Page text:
More than 1,200 licensed professionals working for British Columbia’s ministries of Forests and Natural Resources, Transportation, and Environment have voted 92 per cent in favour of a strike mandate, according to the Professional Employees Association (PEA).
One of the biggest concerns for the engineers, foresters, legal services lawyers and health-science professionals is the continued decline of the number of licensed professionals in B.C.'s public service. The total number has dropped by 10 per cent over the past two years.
"We want to ensure that the B.C. public service has a sustainable number of licensed professionals to manage B.C.'s resources,” said PEA executive director Scott McCannell. “Our members are seeking to maintain professional values and end a move to de-professionalize the public service, as well as renewal of recruitment and retention allowances and compensation that keeps up with inflation.”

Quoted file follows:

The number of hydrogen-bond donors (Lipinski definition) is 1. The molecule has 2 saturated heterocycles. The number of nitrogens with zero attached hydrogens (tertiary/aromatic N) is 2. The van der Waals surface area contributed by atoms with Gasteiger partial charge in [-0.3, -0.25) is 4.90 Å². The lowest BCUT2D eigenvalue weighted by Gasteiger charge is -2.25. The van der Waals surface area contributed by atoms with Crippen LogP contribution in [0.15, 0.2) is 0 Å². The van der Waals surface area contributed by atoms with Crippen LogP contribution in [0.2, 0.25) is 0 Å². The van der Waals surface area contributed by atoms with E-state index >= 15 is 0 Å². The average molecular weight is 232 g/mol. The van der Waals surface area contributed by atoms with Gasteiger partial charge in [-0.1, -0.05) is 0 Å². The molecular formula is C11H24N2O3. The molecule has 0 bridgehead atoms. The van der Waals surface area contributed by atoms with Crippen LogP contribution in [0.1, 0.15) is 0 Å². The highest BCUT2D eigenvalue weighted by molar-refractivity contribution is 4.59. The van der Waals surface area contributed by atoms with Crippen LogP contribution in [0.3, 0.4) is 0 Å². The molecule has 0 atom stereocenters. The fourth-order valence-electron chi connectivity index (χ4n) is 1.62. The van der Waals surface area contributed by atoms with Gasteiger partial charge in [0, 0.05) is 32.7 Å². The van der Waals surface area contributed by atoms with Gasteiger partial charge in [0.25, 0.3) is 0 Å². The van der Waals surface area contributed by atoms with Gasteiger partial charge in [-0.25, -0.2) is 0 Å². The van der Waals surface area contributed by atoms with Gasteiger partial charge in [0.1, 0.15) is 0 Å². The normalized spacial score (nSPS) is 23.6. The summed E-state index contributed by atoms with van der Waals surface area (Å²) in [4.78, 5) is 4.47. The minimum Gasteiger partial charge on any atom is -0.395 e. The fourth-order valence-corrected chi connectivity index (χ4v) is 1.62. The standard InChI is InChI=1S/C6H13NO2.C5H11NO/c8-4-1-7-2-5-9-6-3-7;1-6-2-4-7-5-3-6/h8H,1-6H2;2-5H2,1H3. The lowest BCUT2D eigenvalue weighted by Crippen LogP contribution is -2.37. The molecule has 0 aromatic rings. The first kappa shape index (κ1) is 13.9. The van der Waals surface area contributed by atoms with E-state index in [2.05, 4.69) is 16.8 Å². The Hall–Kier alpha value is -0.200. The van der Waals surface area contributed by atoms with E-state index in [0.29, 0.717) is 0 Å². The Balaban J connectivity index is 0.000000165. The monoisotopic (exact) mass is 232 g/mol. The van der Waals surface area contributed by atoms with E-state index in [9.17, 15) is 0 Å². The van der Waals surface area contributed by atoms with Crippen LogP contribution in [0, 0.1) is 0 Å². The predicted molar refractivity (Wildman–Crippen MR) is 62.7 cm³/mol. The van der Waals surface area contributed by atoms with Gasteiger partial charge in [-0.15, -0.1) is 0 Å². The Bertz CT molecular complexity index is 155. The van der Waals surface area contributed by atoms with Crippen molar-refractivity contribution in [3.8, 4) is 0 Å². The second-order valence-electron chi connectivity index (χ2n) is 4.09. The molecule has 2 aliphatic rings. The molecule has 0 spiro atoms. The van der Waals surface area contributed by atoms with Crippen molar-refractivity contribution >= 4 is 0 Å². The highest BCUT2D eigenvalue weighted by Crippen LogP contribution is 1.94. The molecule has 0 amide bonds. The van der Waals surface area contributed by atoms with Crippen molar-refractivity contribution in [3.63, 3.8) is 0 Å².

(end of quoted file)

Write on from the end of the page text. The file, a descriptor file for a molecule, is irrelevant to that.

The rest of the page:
The parties reached an impasse on April 3 after 15 days of bargaining over three months. Like most of the province’s 300,000 civil servants, their previous collective agreement expired March 31.
Wages are an issue at the bargaining table for all B.C. civil servants and employees of government-funded organizations. They have been operating under a three-year wage freeze.
The government has said new contracts can contain wage increases, but only through “co-operative gains.” That is, if savings or increased revenue can be found somewhere else within the sector, wages can go up.
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